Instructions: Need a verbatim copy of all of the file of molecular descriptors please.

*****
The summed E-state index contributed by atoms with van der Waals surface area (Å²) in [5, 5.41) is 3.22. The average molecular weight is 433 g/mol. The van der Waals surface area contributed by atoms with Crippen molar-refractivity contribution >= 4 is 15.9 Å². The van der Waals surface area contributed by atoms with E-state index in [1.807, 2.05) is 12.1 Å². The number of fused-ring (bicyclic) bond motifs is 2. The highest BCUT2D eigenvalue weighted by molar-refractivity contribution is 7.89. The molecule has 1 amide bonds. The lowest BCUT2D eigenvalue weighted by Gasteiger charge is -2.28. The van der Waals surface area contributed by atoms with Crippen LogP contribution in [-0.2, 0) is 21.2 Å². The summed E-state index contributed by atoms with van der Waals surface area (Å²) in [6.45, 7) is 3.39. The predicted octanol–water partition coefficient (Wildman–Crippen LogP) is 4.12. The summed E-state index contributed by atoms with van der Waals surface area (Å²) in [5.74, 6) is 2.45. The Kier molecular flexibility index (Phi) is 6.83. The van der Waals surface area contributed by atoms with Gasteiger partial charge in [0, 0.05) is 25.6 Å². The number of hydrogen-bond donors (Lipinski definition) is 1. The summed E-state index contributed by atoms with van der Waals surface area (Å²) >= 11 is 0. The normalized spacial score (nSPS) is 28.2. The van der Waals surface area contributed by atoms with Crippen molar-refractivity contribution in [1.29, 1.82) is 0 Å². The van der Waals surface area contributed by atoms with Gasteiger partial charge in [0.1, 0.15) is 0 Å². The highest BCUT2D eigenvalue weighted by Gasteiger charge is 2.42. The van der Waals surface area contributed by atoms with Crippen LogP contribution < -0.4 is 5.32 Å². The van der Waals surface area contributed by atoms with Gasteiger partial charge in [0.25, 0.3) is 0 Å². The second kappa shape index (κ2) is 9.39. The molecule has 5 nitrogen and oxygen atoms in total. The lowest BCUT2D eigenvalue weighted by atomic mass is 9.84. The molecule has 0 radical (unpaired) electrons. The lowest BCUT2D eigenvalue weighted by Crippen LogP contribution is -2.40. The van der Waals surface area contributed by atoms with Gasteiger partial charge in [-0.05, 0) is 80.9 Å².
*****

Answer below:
The summed E-state index contributed by atoms with van der Waals surface area (Å²) in [5, 5.41) is 3.22. The average molecular weight is 433 g/mol. The van der Waals surface area contributed by atoms with Crippen molar-refractivity contribution >= 4 is 15.9 Å². The van der Waals surface area contributed by atoms with E-state index in [1.807, 2.05) is 12.1 Å². The number of fused-ring (bicyclic) bond motifs is 2. The highest BCUT2D eigenvalue weighted by molar-refractivity contribution is 7.89. The molecule has 1 amide bonds. The lowest BCUT2D eigenvalue weighted by Gasteiger charge is -2.28. The van der Waals surface area contributed by atoms with Crippen LogP contribution in [-0.2, 0) is 21.2 Å². The summed E-state index contributed by atoms with van der Waals surface area (Å²) in [6.45, 7) is 3.39. The predicted octanol–water partition coefficient (Wildman–Crippen LogP) is 4.12. The summed E-state index contributed by atoms with van der Waals surface area (Å²) in [5.74, 6) is 2.45. The Kier molecular flexibility index (Phi) is 6.83. The van der Waals surface area contributed by atoms with Gasteiger partial charge in [0, 0.05) is 25.6 Å². The number of hydrogen-bond donors (Lipinski definition) is 1. The summed E-state index contributed by atoms with van der Waals surface area (Å²) >= 11 is 0. The normalized spacial score (nSPS) is 28.2. The van der Waals surface area contributed by atoms with Crippen molar-refractivity contribution in [1.29, 1.82) is 0 Å². The van der Waals surface area contributed by atoms with Gasteiger partial charge in [0.1, 0.15) is 0 Å². The highest BCUT2D eigenvalue weighted by Gasteiger charge is 2.42. The van der Waals surface area contributed by atoms with Crippen LogP contribution < -0.4 is 5.32 Å². The van der Waals surface area contributed by atoms with Gasteiger partial charge in [0.25, 0.3) is 0 Å². The second kappa shape index (κ2) is 9.39. The molecule has 5 nitrogen and oxygen atoms in total. The lowest BCUT2D eigenvalue weighted by atomic mass is 9.84. The molecule has 0 radical (unpaired) electrons. The lowest BCUT2D eigenvalue weighted by Crippen LogP contribution is -2.40. The van der Waals surface area contributed by atoms with Gasteiger partial charge in [-0.05, 0) is 80.9 Å².